College coaches should give the Bucs an advantage in the NFL draft

CHAPEL HILL NC - NOVEMBER 13: Head coach Butch Davis of the North Carolina Tar Heels reacts to a play against the Virginia Tech Hokies during their game at Kenan Stadium on November 13 2010 in Chapel Hill North Carolina. (Photo by Streeter Lecka/Getty Images)

The Tampa Bay Buccaneers were hamstrung in their assistant coaching search this offseason. Almost every NFL coach they wanted to hire was denied the right to interview with the Bucs. The result was the hiring of many college coaches in Tampa Bay. While those coaches in many cases weren't the team's first choice, they will come in handy in two weeks, during the draft.

On draft day, Bucs will have the advantage of having coaches in the building who have worked extensively with many of the college players the team could select. It's not overly hard to evaluate players based on game film. While there will always be disagreements, I believe most teams get that part right. Where they fail is in evaluating mental issues. How will this player react to being a multi-millionaire? Does he have the ability to transfer what he did in college to NFL schemes? Or simply something as basic as: is he a hard worker?

In come the Bucs' many former college coaches. First and foremost, there's head coach Greg Schiano himself, who could give the Bucs an honest evaluation of every Rutgers player in the building. Former Rutgers coaches P.J. Fleck, Bob Fraser and Brian Angelichio could be of help with the receivers, linebackers and tight ends respectively. Bob Bostad will give the Bucs an inside look at the Wisconsin offense, and specifically its well-regarded offensive line. Former North Carolina head coach Butch Davis should give the Bucs insight on the Tar Heels' many quality NFL prospects, which would certainly help them make their choices. Finally, former LSU defensive backs coach Ron Cooper will help the Bucs evaluate the ridiculous amount of NFL prospects from LSU, and Morris Claiborne in particular.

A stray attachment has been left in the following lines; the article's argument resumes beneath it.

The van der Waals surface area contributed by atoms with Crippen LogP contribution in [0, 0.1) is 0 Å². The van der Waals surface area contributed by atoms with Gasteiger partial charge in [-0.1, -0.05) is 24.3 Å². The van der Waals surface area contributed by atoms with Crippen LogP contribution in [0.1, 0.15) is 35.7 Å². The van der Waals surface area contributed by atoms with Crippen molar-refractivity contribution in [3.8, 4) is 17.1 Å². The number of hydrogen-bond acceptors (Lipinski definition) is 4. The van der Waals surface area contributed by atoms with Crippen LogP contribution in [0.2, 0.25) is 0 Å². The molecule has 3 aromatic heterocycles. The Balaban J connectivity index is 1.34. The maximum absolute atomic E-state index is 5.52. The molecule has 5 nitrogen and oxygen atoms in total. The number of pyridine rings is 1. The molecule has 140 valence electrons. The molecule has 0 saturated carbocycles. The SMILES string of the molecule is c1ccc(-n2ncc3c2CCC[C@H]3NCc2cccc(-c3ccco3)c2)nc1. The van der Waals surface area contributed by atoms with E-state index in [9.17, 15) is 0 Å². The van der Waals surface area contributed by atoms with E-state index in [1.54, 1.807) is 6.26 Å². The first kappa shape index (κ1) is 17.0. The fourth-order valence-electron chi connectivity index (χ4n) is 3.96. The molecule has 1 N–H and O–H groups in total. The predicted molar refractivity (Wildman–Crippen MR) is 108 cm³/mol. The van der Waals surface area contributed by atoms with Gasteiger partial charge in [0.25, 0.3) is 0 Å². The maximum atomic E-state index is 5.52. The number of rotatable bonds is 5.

Let's not forget the recruitment angle: many of these coaches extensively recruited different prospects who never ended up with their college teams. But they did get to spend time with those players, which gives them even more information on those players' mindsets and how they're built - information that is otherwise hard to get.

Expect the Bucs to pick up a few players from those coaches' former teams at some point in the draft, or as undrafted free agents. Coaches love to work with players they can feel comfortable with, and in this case many of those players come from college.

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